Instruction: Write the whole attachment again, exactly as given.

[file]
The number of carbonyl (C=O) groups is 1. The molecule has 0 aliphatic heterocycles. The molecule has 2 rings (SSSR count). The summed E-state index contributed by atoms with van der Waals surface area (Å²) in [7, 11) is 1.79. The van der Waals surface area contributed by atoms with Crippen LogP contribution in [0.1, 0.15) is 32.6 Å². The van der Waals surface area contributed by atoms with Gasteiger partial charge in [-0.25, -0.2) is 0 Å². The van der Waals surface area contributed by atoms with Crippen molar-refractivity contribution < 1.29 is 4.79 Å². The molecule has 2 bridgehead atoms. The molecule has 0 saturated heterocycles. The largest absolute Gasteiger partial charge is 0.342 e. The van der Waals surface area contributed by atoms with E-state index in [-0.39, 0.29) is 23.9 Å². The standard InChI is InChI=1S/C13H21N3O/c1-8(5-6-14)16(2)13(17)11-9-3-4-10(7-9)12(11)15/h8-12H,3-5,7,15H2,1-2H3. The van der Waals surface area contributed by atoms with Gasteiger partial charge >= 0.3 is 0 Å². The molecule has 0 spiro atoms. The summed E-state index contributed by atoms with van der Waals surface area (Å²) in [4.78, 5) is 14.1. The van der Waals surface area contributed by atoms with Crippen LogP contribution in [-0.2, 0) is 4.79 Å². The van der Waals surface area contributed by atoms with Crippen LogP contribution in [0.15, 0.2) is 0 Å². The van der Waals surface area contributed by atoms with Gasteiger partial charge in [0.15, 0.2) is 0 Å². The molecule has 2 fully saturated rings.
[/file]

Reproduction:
The number of carbonyl (C=O) groups is 1. The molecule has 0 aliphatic heterocycles. The molecule has 2 rings (SSSR count). The summed E-state index contributed by atoms with van der Waals surface area (Å²) in [7, 11) is 1.79. The van der Waals surface area contributed by atoms with Crippen LogP contribution in [0.1, 0.15) is 32.6 Å². The van der Waals surface area contributed by atoms with Gasteiger partial charge in [-0.25, -0.2) is 0 Å². The van der Waals surface area contributed by atoms with Crippen molar-refractivity contribution < 1.29 is 4.79 Å². The molecule has 2 bridgehead atoms. The molecule has 0 saturated heterocycles. The largest absolute Gasteiger partial charge is 0.342 e. The van der Waals surface area contributed by atoms with E-state index in [-0.39, 0.29) is 23.9 Å². The standard InChI is InChI=1S/C13H21N3O/c1-8(5-6-14)16(2)13(17)11-9-3-4-10(7-9)12(11)15/h8-12H,3-5,7,15H2,1-2H3. The van der Waals surface area contributed by atoms with Gasteiger partial charge >= 0.3 is 0 Å². The molecule has 0 spiro atoms. The summed E-state index contributed by atoms with van der Waals surface area (Å²) in [4.78, 5) is 14.1. The van der Waals surface area contributed by atoms with Crippen LogP contribution in [-0.2, 0) is 4.79 Å². The van der Waals surface area contributed by atoms with Crippen LogP contribution in [0.15, 0.2) is 0 Å². The van der Waals surface area contributed by atoms with Gasteiger partial charge in [0.15, 0.2) is 0 Å². The molecule has 2 fully saturated rings.